If you’re new to non-monogamy, one of the things that’s hard to wrap your head around is all the jargon that doesn’t exist in monocentric relationships. When it comes to relationship anarchy vs solo polyamory, you’ll often see them referred to as if they are one and the same thing. So what exactly is the difference – and is it possible to be both? Here’s my take on these autonomous relationship identities.
What is solo polyamory?
Polyamory is a form of ethically non-monogamous relationships, where people have concurrent romantic and sexual relationships. There are many different forms of polyamory, some that are hierarchical with one couple as the ‘primary’ relationship with additional secondary partners, and others that are non-hierarchical and egalitarian.
Solo polyamory is different from other non-monogamous structures as it places the individual at the heart of their structure. Rather than looking for another person to be their primary or ‘nesting’ (cohabiting) partner, they see themselves as their own primary partner. They’re autonomous and non-hierarchical about their partnerships, treating them all equally. They may live alone, with friends, flatmates, family or they may live part-time with their different partners, especially if their work takes them to different locations throughout the year.
The key principle that applies to solo polyamory is avoiding the steps that our monocentric culture expects an intimate relationship to follow in order to show that it is ‘real’ – such as moving in, marriage and babies. This is commonly referred to as the ‘relationship escalator,’ a term coined by the author Amy Gahran. In her book Stepping Off the Relationship Escalator: Uncommon Love and Life, Gahran surveyed 1,500 people about their unconventional intimate relationships and how people have freed themselves and their partnerships from these traditions.
Solo polyamory is not the same as being single and polyamorous, although this is a common mistake. It doesn’t mean dating around but never committing to anyone. It’s specifically about people who don’t have any desire to live and combine finances with any of their partners. If you’re currently single but one day hope to find a partner who you can have these things with, that’s wonderful (you do you) – but that is not being solo poly.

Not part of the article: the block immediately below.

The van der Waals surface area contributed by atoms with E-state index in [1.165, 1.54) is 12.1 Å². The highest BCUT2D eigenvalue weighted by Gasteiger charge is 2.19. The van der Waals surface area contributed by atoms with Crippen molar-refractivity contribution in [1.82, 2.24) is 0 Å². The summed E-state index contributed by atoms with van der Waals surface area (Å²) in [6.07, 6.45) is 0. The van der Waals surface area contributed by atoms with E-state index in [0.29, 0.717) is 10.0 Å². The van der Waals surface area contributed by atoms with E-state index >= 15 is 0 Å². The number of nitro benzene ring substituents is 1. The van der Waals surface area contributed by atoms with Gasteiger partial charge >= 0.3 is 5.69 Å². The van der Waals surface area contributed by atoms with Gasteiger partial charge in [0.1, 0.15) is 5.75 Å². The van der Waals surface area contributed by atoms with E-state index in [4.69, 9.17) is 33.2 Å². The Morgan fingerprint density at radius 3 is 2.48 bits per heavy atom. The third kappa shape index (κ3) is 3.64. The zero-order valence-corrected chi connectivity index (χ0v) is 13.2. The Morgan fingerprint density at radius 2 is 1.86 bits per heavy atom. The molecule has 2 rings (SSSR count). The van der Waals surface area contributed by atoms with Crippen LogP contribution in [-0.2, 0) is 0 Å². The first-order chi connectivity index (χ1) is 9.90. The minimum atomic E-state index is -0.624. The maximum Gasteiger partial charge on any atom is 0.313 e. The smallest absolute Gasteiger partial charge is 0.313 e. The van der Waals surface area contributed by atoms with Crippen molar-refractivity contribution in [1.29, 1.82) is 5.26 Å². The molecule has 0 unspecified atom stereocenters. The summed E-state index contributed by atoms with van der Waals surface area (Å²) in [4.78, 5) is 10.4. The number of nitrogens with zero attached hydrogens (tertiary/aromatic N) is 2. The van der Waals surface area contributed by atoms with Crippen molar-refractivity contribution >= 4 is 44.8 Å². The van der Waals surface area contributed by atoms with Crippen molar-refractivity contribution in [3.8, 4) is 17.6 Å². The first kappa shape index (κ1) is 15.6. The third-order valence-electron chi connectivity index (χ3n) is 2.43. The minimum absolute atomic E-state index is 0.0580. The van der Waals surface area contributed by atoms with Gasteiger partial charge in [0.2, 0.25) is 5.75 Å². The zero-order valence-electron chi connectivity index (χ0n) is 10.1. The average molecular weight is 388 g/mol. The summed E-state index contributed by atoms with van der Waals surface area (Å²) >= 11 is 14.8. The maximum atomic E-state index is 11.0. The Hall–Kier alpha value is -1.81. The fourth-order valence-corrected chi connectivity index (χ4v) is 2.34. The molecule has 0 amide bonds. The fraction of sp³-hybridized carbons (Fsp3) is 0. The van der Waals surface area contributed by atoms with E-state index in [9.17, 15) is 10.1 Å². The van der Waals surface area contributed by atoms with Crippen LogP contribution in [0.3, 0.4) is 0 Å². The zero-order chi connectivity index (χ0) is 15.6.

Historically, I’ve really struggled to prioritise my own wants and needs in a romantic relationship. Too often, I’ve made my partners needs the priority, seeing this as an ‘act of love.’ However, this isn’t healthy for me or the relationship. By being solo poly, I’m slowly shifting that dynamic by seeing myself as my primary partner. I’m finding it to be a really effective way of ensuring I’m not sacrificing my personal journey.
I’ve also been married twice and lived with three partners in the past twenty years, so the idea of approaching relationships without this ‘escalator’ concept is hugely appealing to me. My only expectation with my partners is that they are honest, caring and communicative. I’m not looking for our relationship to prove anything to anyone else, so no more marriages or mortgages simply because that is what is expected to prove a relationship is ‘real.’
Firstly, let’s talk about anarchy. If your only reference points for this word are images of the Sex Pistols and violent protests, you probably have negative associations with this word. Does it surprise you that both Mahatma Gandhi and Oscar Wilde were both anarchists? Then I recommend taking a moment to read what anarchism is.
Right, now onto relationships. In 2006, a relationship anarchy manifesto was published by Andie Nordgren, a non-binary Swedish gaming producer. They took anarchist principles and applied them to relationships, challenging the idea that a romantic partner should always be prioritised above everyone else, which is a key component of our monocentric culture (something that’s often referred to as couple’s privilege).
The relationship anarchy manifesto is one of the most beautiful things I’ve ever read. It encourages everyone to respect both their autonomy and that of others. To not try and control people we love or expect them to compromise their needs to suit our needs. To build our own models for commitment instead of following the structure that society offers as our only option. I recommend giving it a read – it’s brief but very inspiring.
When it comes to relationship anarchy vs solo polyamory, one of the biggest differences is that relationship anarchy is not polyamory. While it’s often associated with the world of non-monogamy, it is possible to be a relationship anarchist if you’re only interested in having one romantic/sexual partner. The majority of interpretations of the RA manifesto extends to include all your relationships (with family, friends, co-workers, flatmates etc), not just your romantic partners. So you can have one intimate partner but they wouldn’t by default be the person you always prioritise. They would be equal to everyone else in your life and you wouldn’t expect them to always make you their priority either.
Can you be a solo poly relationship anarchist?
Absolutely. While solo polyamory is specifically about how you structure your sexual/romantic connections, relationship anarchy extends beyond this to include all the people in your life. As both practices are centred around autonomy, they compliment each other in a very cohesive way. So for me, I identify as solo poly because it helps to clarify that I’m not looking for a primary or nesting partner. In addition to this, I also follow the principles of relationship anarchy in my overall life and will sometimes opt to prioritise the needs of my friends, flatmates or family over those of my romantic partners because all of these people are equally important to me.
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